Aintree Saturday

A CHANGE to the schedule saw the Grand Sefton run at this earlier Aintree meeting when it has recently taken place on the same day as the Becher Chase in December, and that added a touch of colour to an interesting card.

The two-mile–five-furlong contest went to Peter Bowen’s Mac Tottie, who caused a 20/1 surprise under trainer’s son James, leading between the last two fences and holding off the better-fancied Senior Citizen (Alan King/Adrian Heskin) to win by a length.

Mac Tottie, whose dam Tot Of The Knar was a useful jumper for owner/breeders Steve and Jackie Fleetham, is to be aimed at the Grand National in April according to his trainer, although a 7lb rise to a BHA mark of 142 is unlikely to see him qualify.

Bowen has won the Topham over this course and distance on four occasions, and that race would arguably be a more suitable target for a horse who has yet to race beyond a bare three miles.

If the 20/1 success of Mac Tottie was a surprise, the SP of 80/1 about Koshari (Jonathan Moore), winner of the Pertemps qualifier, raised eyebrows. A handicap winner at the Punchestown Festival for Willie Mullins in May, Koshari was having his first start for Derrylin-based David Christie, and that switch of stables seemed to wrong-foot punters.

The SP was certainly an insult to the skills of Fermanagh man Christie, who has over 300 point-to-point wins to his name.

Koshari had failed to meet his reserve at Goffs (UK) Horses-in-Training Sale last month, and Christie explained how he came to get him.

Bought privately

“I happened to be at Thurles, and I chatted to Ruby (Walsh) and he said, ‘that horse is fine, he maybe lacks a gear and is an out-and-out stayer’. So, we bought him privately and Ruby rang me yesterday. He said sit and sit, they’ll go plenty soon enough, sit and come at the last and he was spot on.”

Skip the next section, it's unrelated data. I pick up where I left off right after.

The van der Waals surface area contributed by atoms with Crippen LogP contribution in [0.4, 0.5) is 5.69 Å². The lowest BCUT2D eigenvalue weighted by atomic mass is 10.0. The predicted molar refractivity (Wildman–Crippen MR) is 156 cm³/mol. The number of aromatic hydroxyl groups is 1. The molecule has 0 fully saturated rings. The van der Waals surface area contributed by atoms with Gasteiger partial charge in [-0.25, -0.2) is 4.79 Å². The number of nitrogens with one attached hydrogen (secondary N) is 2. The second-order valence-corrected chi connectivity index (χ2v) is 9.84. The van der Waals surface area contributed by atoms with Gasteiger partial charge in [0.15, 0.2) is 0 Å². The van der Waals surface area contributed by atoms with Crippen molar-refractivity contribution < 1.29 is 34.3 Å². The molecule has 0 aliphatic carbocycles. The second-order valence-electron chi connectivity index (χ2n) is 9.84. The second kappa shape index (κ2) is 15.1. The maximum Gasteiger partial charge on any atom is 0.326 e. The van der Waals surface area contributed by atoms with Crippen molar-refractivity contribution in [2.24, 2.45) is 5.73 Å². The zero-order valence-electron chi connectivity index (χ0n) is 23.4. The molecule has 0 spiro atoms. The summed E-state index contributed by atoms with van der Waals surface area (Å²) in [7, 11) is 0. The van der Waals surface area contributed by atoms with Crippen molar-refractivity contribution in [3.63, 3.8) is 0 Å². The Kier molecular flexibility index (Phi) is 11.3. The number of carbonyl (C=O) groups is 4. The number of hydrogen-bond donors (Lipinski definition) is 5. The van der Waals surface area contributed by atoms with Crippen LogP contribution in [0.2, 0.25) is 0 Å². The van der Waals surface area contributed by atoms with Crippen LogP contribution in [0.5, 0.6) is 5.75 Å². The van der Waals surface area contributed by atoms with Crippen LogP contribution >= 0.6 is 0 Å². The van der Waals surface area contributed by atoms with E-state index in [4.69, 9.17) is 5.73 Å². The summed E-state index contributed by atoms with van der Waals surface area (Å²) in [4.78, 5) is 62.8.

The Betway Hurdle has no blacktype status, but is a good starting point for the staying hurdlers, and this year’s race went to Olly Murphy’s Brewin’upastorm, who responded well to Aidan Coleman’s urgings to pull nine lengths clear of Ifthecapfits (Harry Fry/Sean Bowen). The winner is suited by this trip, whereas the second and third, Lisnagar Oscar, would prefer further, but it was still quite an impressive performance conceding weight from last season’s National Spirit Hurdle hero, who was returning from wind surgery.

The winner has shown similar form over fences, but will now be kept to hurdles having lost his confidence after a heavy fall as a novice in the Arkle, and Olly Murphy talked about the difficulty finding the right race for him:

“Everyone needs a good horse in the yard, and when he’s good he’s very good – I thought he was very impressive today. He can put in a lackadaisical round of jumping but we’ve done a lot of work with him. His confidence was gone after he unseated in the Arkle, and he’ll never jump a fence again.

“He’s a hard horse to campaign in England because he’s not a three-miler, and he’s definitely not a two-miler. He may go over the water for small-field graded races in France or Ireland.”

Chantry overreaction

Sandown Sunday

SANDOWN’S card last Sunday featured the John O’Leary Memorial Future Stars Intermediate Chase, which attracted just two runners, and with The Big Breakaway’s jumping falling apart, it was essentially a schooling session for Nicky Henderson’s Chantry House (Nico de Boinville).

The winner landed Grade 1 novice events at Cheltenham and Aintree in the spring, and is clearly a high-class chaser, but the decision of most firms to slash his price for the King George on the back of this performance seems a bit of an overreaction.

That’s not to take anything away from Chantry House, as he jumped well and advertised his wellbeing, but he had a degree of good fortune in the Marsh at Cheltenham, where Envoi D’Allen’s fall and Shan Blue’s premature dash for home set it up for him, and Espoir de Romay appeared to be holding him when falling at Aintree, so he still has to improve markedly to be considered on a par with the best chasers around.